opinion Vodafone has some big issues when it comes to its image in Australia. Can the company get customers back?
The question isn't whether Vodafone can fix its network; that process has been well underway for some time now. For the majority of customers, the "Vodafail meltdown" that occurred back in 2010 is over. The company has invested — and invested heavily — in updating its network infrastructure since that time. It's this investment that has seen Telecommunications Industry Ombudsman (TIO) complaints about the service drop by around 40 per cent, at a time where overall complaints about mobile services stayed static.
The question is more about Vodafone's public perception, and what the company can do to get its image back on track.
As a bit of history, I was a Vodafone customer from around 1996 until May this year, when I shifted to a different telco. By the end of my time as a Vodafone user, I joked that it was more like Stockholm Syndrome than a customer relationship.
I've also been the author of a few vocal commentary pieces on my experiences with Vodafone in some of my previously employed roles. Suffice to say, Voda and I have a little history.
The passing of my time as a Vodafone customer seemed little mourned at the time by either myself or the telco — from memory, the two-minute phone call to a customer service rep to see whether I was off-contract was greeted with a "yes" and maybe a "can I help with anything else?". Certainly no declarations of love, commitment and promises that things will be "different this time".
However, according to CEO Bill Morrow, that's exactly how Vodafone does want to treat customer churn — exactly like a break-up.
At a press event in New Zealand to launch its new, Morrow talked about Project Victoria, an internal move in Vodafone to become less worried about numbers and to "treat every lost customer as a lost lover".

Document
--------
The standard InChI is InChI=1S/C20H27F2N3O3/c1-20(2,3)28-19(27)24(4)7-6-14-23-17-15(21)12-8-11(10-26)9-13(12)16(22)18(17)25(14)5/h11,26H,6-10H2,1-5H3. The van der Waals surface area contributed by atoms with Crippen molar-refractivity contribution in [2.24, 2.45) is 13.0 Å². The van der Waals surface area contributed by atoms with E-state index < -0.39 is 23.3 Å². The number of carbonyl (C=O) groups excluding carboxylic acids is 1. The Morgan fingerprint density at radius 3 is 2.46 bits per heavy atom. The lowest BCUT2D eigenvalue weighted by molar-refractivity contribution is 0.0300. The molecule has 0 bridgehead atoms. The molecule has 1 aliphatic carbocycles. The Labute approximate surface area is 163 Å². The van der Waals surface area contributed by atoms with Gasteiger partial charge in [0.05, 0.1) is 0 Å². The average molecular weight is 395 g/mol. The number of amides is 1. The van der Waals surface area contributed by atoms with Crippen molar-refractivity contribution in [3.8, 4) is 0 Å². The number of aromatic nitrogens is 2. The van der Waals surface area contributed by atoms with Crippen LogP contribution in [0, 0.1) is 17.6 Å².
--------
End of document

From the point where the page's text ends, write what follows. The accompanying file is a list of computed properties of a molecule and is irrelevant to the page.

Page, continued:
It's an interesting idea, taking away the raw numbers and trying to think of customer churn as a "broken relationship", and, according to both Morrow and Vodafone's chief marketing officer Kim Clarke, it's seen a number of big changes in how the telco deals with customers.
"Honesty and trust," said Morrow. "When we make mistakes — and those things will happen — we want to call it, acknowledge it, rectify it and move on."
It's certainly seemed like 2013 has been the year of "mea culpa" for Vodafone. Speaking earlier in the year, Morrow echoed the same sentiments: "Let's just be straight up with people. What happened, happened. We're not hiding behind anything. 2013 is about earning back trust."
It's an attitude that's seen the company strengthen its Australian customer support team in Hobart. Vodafone acknowledges that a locally based call centre is essential, going as far as to ensure that Red customers get a priority service guaranteed to be handled by Hobart personnel.
Clarke is clearly enormously proud of the Hobart centre; waxing lyrical about the staff, she noted that employee turnover rates are considerably lower than the average for other call centres.
The "customer first" attitude is being applied even to potential customers, as part of what Clarke refers to as the "on-boarding process".
"We check on coverage areas," she said. "If the customer doesn't have good coverage where they live, where they work and where they play, then we don't sell to them."
Since the 2010 troubles began, Vodafone has reportedly shed over 1 million customers. The company needs to initially stop any further churn, and then rebuild that customer base. Morrow has previously said that Vodafone is aiming to be back into positive customer growth by the end of 2013.
A common metric for customer satisfaction is Net Promoter Score (NPS) — essentially, how likely users are to recommend your service. Clarke said that before 2010, Vodafone was at a +18 NPS. As recently as April this year, it was at -11.
But if you only look at customers who've joined since 2012, the score is back in the positive. Similarly, Clarke said that many of the complaints delivered to Vodafone via social media are from people who are no longer with the service, rather than existing customers.
Vodafone needs to do more than just offer unlimited-style plans to bring on new customers. It needs to ensure that those customers aren't just there for the offers, but for the whole customer experience package.
More than that, it needs to show long-term customers who — unlike myself — stayed on for the long haul that their loyalty was worth it and is valued.
Luckily, the company seems very ready to acknowledge this, and prepared to put in the hard yards, as it were, to reforge, as Morrow said, a sense of trust for its consumers. Of course, only time will tell whether Australians are as equally ready to respond in kind.
Nic Healey travelled to New Zealand as a guest of Vodafone and Virgin Australia.